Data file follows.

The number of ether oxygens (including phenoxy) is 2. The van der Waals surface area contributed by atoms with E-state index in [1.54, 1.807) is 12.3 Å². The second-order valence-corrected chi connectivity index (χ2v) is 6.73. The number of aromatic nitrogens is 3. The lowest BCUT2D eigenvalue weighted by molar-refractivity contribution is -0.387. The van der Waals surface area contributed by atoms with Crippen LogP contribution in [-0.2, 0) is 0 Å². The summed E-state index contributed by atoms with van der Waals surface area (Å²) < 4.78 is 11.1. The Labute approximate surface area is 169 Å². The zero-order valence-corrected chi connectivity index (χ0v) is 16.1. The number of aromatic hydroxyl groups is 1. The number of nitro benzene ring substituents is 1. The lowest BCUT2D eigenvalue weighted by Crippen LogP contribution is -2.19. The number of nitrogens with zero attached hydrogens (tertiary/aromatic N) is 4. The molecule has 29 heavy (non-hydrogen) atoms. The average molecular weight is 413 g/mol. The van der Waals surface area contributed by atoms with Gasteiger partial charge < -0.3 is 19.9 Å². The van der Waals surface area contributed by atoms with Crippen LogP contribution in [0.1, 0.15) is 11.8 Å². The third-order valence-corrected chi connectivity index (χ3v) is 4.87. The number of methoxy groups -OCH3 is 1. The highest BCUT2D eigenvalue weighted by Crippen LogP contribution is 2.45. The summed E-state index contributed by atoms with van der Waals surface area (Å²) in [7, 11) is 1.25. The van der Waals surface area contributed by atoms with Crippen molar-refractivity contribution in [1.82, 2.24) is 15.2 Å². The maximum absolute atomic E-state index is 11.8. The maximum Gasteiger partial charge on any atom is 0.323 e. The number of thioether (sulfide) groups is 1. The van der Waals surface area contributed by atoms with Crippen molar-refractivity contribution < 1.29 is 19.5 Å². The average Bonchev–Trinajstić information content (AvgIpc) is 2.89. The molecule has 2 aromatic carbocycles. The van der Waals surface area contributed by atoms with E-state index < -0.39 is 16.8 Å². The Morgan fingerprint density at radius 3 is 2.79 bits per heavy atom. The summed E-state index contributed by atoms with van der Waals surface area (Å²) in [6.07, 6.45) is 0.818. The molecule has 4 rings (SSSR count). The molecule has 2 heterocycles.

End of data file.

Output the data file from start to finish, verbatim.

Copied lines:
The number of ether oxygens (including phenoxy) is 2. The van der Waals surface area contributed by atoms with E-state index in [1.54, 1.807) is 12.3 Å². The second-order valence-corrected chi connectivity index (χ2v) is 6.73. The number of aromatic nitrogens is 3. The lowest BCUT2D eigenvalue weighted by molar-refractivity contribution is -0.387. The van der Waals surface area contributed by atoms with Crippen LogP contribution in [-0.2, 0) is 0 Å². The summed E-state index contributed by atoms with van der Waals surface area (Å²) < 4.78 is 11.1. The Labute approximate surface area is 169 Å². The zero-order valence-corrected chi connectivity index (χ0v) is 16.1. The number of aromatic hydroxyl groups is 1. The number of nitro benzene ring substituents is 1. The lowest BCUT2D eigenvalue weighted by Crippen LogP contribution is -2.19. The number of nitrogens with zero attached hydrogens (tertiary/aromatic N) is 4. The molecule has 29 heavy (non-hydrogen) atoms. The average molecular weight is 413 g/mol. The van der Waals surface area contributed by atoms with Gasteiger partial charge < -0.3 is 19.9 Å². The van der Waals surface area contributed by atoms with Crippen LogP contribution in [0.1, 0.15) is 11.8 Å². The third-order valence-corrected chi connectivity index (χ3v) is 4.87. The number of methoxy groups -OCH3 is 1. The highest BCUT2D eigenvalue weighted by Crippen LogP contribution is 2.45. The summed E-state index contributed by atoms with van der Waals surface area (Å²) in [7, 11) is 1.25. The van der Waals surface area contributed by atoms with Crippen molar-refractivity contribution in [1.82, 2.24) is 15.2 Å². The maximum absolute atomic E-state index is 11.8. The maximum Gasteiger partial charge on any atom is 0.323 e. The number of thioether (sulfide) groups is 1. The van der Waals surface area contributed by atoms with Crippen molar-refractivity contribution < 1.29 is 19.5 Å². The average Bonchev–Trinajstić information content (AvgIpc) is 2.89. The molecule has 2 aromatic carbocycles. The van der Waals surface area contributed by atoms with E-state index < -0.39 is 16.8 Å². The Morgan fingerprint density at radius 3 is 2.79 bits per heavy atom. The summed E-state index contributed by atoms with van der Waals surface area (Å²) in [6.07, 6.45) is 0.818. The molecule has 4 rings (SSSR count). The molecule has 2 heterocycles.